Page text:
brary, applications are free to use any rasterization engine or even to
       take the identified font file and access it directly.

       The  match/edit  sequences  in  the  configuration are performed in two
       passes because there are essentially two different operations necessary
       -- the first is to modify how fonts are selected; aliasing families and
       adding suitable defaults.  The second is to  modify  how  the  selected
       fonts  are  rasterized.  Those must apply to the selected font, not the
       original pattern as false matches will often occur.

       Fontconfig provides a textual representation for patterns that the  li-
       brary  can  both  accept  and generate.  The representation is in three
       parts, first a list of family names, second a list of point  sizes  and
       finally a list of additional properties:

            <families>-<point sizes>:<name1>=<values1>:<name2>=<values2>...

       Values  in  a list are separated with commas.  The name needn't include
       either families or point sizes; they can be elided.  In addition, there
       are  symbolic  constants that simultaneously indicate both a name and a
       value.  Here are some examples:

         Name                            Meaning
         Times-12                        12 point Times Roman
         Times-12:bold                   12 point Times Bold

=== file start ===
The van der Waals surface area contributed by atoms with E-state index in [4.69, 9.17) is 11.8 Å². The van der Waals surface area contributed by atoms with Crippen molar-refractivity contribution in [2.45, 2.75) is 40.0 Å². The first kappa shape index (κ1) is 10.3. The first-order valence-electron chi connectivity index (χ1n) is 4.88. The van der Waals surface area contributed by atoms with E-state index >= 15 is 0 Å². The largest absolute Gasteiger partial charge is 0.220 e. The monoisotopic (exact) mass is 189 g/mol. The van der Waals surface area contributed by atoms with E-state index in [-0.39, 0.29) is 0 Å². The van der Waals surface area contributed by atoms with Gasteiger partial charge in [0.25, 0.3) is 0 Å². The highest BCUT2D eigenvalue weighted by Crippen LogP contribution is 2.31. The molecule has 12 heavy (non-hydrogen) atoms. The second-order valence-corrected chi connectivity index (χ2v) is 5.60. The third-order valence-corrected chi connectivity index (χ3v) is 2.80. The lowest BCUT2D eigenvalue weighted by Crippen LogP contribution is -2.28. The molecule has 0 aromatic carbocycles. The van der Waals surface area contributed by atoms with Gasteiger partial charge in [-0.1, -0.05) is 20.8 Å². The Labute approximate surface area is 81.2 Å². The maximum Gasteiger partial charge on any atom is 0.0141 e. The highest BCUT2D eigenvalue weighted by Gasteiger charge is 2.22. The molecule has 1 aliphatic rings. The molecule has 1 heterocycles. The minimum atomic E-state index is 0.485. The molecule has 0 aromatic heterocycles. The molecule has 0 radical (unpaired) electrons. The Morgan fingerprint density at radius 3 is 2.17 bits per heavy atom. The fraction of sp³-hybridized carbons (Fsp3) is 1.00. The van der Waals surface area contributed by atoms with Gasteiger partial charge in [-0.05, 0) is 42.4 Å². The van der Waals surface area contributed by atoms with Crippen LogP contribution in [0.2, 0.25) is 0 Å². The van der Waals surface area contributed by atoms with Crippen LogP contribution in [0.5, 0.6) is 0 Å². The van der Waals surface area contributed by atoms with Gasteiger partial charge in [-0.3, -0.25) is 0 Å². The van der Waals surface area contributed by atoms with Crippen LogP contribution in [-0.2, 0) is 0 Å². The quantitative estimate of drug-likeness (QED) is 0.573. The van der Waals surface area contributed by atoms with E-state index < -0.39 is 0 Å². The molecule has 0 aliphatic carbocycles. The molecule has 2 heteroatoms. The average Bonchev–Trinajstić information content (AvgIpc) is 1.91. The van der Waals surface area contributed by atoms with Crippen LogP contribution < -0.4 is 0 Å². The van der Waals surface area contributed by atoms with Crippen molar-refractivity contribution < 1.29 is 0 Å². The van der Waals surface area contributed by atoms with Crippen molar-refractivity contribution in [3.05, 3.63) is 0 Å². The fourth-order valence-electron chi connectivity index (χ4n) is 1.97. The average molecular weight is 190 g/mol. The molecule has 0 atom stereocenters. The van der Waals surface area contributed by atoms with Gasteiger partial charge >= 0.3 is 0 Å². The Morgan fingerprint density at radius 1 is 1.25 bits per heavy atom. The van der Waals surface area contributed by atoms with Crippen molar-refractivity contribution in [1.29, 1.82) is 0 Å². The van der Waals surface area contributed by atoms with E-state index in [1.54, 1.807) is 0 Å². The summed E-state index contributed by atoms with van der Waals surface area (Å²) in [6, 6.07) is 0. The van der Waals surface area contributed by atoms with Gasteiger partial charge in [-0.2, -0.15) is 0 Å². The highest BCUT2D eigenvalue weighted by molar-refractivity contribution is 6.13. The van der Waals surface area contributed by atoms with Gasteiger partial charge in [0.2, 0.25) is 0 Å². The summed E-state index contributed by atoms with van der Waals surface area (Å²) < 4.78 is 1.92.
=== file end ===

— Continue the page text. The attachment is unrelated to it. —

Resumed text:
Courier:italic                  Courier Italic in the default size
         Monospace:matrix=1 .1 0 1       The users preferred monospace font
                                         with artificial obliquing

       The '\', '-', ':' and ',' characters in family names must  be  preceded
       by a '\' character to avoid having them misinterpreted. Similarly, val-
       ues containing '\', '=', '_', ':' and ',' must also have them  preceded
       by  a  '\' character. The '\' characters are stripped out of the family
       name and values as the font name is read.

       To help diagnose font and applications problems,  fontconfig  is  built
       with  a  large  amount  of  internal debugging left enabled. It is con-
       trolled by means of the FC_DEBUG environment  variable.  The  value  of
       this  variable  is  interpreted  as  a number, and each bit within that
       value controls different debugging messages.

         Name         Value    Meaning
         MATCH            1    Brief information about font matching
         MATCHV           2    Extensive font matching information
         EDIT             4    Monitor match/test/edit execution
         FONTSET          8    Track loading of font information at startup
         CACHE           16    Watch cache files being written
         CACHEV          32    Extensive cache file writing information
         PARSE           64    (no longer in use)